1 Possession, as an old writer puts it, drowns, or at least mightily cools contentment. “Want teaches us the worth of things more truly. How sweet a thing seems liberty, to one immured in a dungeon! How dear a jewel is health to him who is in sickness! I have known many who loved their dead friends better than ever they esteemed them in their lifetime. · · When we have lost a benefit, the mind has time to reflect on its several advantages, which she then finds to be many more than she was aware of, while in possession of it. It is a true remark, that blessings appear not till they have vanished.”—Feltham, Resolves i Of our Sense of Absent Good.
“.... Not to understand a treasure's worth
Till time has stolen away the slighted good,
1 Mr. Charles Reade submits as a perhaps, a may be, peut-être, that no man is good, manly, tender, generous, and unlucky quite in vain ; that at last, when such a man is leaving all who have been unjust or cold to him, scales fall from their eyes, a sense of his value flashes like lightning across their half empty skulls and tepid hearts, and they feel and express some respect and regret.
Lord Macaulay says of the great French general, Luxemburg, who had never been a favourite at the French court, that when it was known that his feeble frame, exhausted by war and pleasure, was sinking under a dangerous disease, “the value of his services was, for the first time, fully appreciated”; and strenuous efforts were made to save him.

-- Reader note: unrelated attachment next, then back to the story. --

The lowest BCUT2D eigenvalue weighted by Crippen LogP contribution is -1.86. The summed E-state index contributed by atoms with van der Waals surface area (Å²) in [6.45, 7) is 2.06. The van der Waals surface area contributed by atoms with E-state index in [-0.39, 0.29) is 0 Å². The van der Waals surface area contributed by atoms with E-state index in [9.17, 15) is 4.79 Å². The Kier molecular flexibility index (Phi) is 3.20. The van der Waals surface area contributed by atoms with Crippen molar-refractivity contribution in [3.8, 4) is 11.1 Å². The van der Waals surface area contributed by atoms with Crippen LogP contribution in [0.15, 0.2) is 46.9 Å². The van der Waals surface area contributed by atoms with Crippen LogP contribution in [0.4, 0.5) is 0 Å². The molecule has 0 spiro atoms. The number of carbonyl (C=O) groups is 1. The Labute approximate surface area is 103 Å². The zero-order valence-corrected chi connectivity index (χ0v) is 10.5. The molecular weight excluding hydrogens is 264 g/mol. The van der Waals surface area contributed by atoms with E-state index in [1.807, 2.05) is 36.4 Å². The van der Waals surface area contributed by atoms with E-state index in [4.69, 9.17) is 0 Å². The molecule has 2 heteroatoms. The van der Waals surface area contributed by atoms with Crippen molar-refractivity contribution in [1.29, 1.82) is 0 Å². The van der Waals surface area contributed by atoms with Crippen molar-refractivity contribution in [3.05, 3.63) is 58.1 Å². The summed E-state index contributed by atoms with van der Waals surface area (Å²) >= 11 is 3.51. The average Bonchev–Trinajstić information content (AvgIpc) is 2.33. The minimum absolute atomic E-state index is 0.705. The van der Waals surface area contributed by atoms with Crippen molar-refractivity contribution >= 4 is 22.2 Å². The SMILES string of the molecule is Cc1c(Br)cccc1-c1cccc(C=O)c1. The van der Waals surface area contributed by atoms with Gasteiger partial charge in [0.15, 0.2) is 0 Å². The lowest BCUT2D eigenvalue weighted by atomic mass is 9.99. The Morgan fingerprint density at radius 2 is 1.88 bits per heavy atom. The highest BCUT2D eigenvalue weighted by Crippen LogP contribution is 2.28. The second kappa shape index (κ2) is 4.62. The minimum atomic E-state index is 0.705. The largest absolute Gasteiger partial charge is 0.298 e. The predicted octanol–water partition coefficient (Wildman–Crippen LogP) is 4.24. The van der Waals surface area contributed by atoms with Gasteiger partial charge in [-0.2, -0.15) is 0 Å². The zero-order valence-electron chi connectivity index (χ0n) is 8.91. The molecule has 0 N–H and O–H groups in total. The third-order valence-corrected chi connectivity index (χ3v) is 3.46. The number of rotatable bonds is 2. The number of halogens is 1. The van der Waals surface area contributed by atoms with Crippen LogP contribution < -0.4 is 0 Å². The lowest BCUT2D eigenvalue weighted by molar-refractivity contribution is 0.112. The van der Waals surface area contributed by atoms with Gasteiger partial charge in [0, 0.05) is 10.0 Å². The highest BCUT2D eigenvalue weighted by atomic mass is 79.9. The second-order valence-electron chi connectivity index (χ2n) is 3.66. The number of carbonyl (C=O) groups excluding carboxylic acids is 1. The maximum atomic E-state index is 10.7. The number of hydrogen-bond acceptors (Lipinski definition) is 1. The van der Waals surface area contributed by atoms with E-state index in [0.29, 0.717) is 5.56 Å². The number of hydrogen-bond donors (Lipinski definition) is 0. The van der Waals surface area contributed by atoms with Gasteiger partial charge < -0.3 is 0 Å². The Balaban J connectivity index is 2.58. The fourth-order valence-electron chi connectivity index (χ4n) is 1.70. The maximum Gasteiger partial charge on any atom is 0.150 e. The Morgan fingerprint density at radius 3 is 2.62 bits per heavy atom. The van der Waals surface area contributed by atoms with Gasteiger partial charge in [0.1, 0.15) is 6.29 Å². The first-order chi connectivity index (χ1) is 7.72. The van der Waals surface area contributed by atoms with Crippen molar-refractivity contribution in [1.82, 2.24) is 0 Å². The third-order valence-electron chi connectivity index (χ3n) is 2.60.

* M. Guizot speaks, as he has the right, of the “ faithful heirs " left by M. Casimir Périer: “But no sooner,” he adds, “was M. Périer dead, than the weight of the inheritance began to be felt, and the want of his presence as its guardian. It is a common remark that the place occupied by any one is not fully estimated until it is empty”; and the vacancy in question was of a kind to enforce the truism, that the void is more severely felt when the necessity of acting presents itself at the precise moment when the great actor has ceased to exist.
But love, that comes too late, is likened by the wise king of France, in Shakspeare, to a remorseful pardon slowly carried, —crying, “ That's good that's gone”: thus our rash faults
“Make trivial price of serious things we have,
Not knowing them until we know their grave."
A MEMORIAL COAT OF MANY COLOURS.
Genesis xxvii. 33, 34. T ITTLE thought Israel when he made for Joseph, whom